Not true. If you know what you are doing you really don't compromise. My JLU Rubicon is on 37's and it drives as well as stock and better in some conditions. I just took it on a 1200 mile road trip and it drove wonderfully even on the rough roads going through Lousiana to Alabama and back to Texas. It drove and handled the same as our 2014 Grand Cherokee, which I would normally have taken for such a long trip. The problem is people buy crap parts and spend the minimal to fit the tires they want. Don't buy junk like Rough Country or Superlift. Use quality parts and make sure everything is setup right and there is no reason it can't drive and ride as well as stock.I was reading a recent posting by a member on how he was dissatisfied with his JL and sold it after having it for barely 6 months. Now, if you are like me and just a little bit frugal with your money, that seems a little ridiculous. Sorry but common sense does not seem to be going into his choice of vehicles and what exactly what he intends to do with them. Either that or he has more money than sense, which is usually the case.
Firstly, before you even think of modifying your Jeep with suspension and tire upgrades, you must realize or visualize, what you really will be doing with the Jeep. Are you going to be tackling some serious off road trails with it or will the Jeep spend most of it's time on pavement with an occasional foray off road?
What I am driving at, is that when you modify your Jeep, you are actually hindering the on-road behavior with non-aerodynamic accessories like suspension lifts, flat fenders, wide knobby tires, bumpers, etc. The Jeep may be a beast off-road but it will also become a beast on-road, too and not in a good way. Oddly enough, those lame, stock, plastic fender flares and bumper bits do serve a purpose and that's mostly to cut down on wind noise and improve gas mileage. We are talking aerodynamics here. Lifting a Jeep only makes things worse for aerodynamics, too. Sorry.
It turns out the gentlemen stated above, traded his Jeep Rubicon for a Ford Raptor because the highway manners of the Jeep suffered, wind/road noise picked up after lifting it a couple more inches, putting 37 inch off-road tires on and he even went as far as to wondering why the transmission wouldn't shift right, anymore. Duh!! Well of course all this was going to happen after all those modifications! Yes, the Jeep looks bad ass but what was he thinking expecting a factory riding/driving Jeep after all that?? Probably not.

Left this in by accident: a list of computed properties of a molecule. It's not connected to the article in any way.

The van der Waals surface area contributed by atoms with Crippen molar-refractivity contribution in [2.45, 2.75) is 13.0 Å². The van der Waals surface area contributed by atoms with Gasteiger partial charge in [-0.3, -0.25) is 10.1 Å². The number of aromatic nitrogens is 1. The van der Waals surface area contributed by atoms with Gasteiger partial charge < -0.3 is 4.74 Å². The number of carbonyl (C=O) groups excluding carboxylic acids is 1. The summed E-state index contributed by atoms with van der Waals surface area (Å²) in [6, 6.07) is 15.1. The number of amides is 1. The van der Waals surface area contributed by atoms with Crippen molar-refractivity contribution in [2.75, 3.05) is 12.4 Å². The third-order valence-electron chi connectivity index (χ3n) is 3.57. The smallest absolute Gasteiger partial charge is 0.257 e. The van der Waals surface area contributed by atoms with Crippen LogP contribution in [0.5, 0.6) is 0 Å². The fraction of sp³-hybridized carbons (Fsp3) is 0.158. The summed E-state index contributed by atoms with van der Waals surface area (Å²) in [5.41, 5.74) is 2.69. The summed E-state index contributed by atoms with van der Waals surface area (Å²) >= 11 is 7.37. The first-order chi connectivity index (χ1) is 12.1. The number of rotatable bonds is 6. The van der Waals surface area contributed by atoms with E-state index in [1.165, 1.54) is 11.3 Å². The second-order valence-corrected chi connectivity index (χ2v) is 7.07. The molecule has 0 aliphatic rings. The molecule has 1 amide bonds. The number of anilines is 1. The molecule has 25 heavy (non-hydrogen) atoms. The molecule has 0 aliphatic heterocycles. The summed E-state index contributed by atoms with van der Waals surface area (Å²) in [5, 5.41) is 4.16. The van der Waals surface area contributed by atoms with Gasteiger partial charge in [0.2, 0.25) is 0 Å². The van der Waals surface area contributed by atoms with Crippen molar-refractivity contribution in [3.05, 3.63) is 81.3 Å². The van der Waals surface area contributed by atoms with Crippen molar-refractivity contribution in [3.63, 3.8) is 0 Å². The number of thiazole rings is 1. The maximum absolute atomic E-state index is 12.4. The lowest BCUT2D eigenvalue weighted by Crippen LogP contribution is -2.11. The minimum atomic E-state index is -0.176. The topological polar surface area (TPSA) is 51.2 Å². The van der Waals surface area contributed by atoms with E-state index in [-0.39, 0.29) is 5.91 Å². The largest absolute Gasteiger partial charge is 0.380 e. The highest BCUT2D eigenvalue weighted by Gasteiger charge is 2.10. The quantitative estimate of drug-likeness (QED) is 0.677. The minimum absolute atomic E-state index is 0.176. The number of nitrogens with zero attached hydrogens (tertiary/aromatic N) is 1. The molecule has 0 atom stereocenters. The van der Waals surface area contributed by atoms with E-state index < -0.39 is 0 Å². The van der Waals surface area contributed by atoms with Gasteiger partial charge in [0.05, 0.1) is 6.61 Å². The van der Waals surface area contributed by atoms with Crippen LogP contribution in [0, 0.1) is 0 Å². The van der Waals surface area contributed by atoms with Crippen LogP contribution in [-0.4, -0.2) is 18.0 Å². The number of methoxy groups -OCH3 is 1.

Folks, FCA already builds a fine and quite capable Rubicon but, believe it or not, it already pushes the limits of being a well mannered vehicle on-road as well as both off-road. If FCA took the mods any further, it would not be a highway riding vehicle, at all. We all know that you need the highway to get to those trails so you have to decide what is more important to you. You could always do like this gentleman who apparently has no issue with money, anyway, and trailer the beast in so it could be used what it is ultimately outfitted for.
Yes, I get it! We all modify our Jeeps. It's an addiction and money pit of sorts. But at some point you got to decide what's important and, ultimately, how you are going to use it. I don't know about you but with a JL pushing 40-50 grand, now, I have to trust the FCA engineers a little more and my pocketbook a little less. I just can no longer afford what I used to put on my old TJ. Quite frankly, I don't have to because the JL is one of the best generation of Wranglers, yet.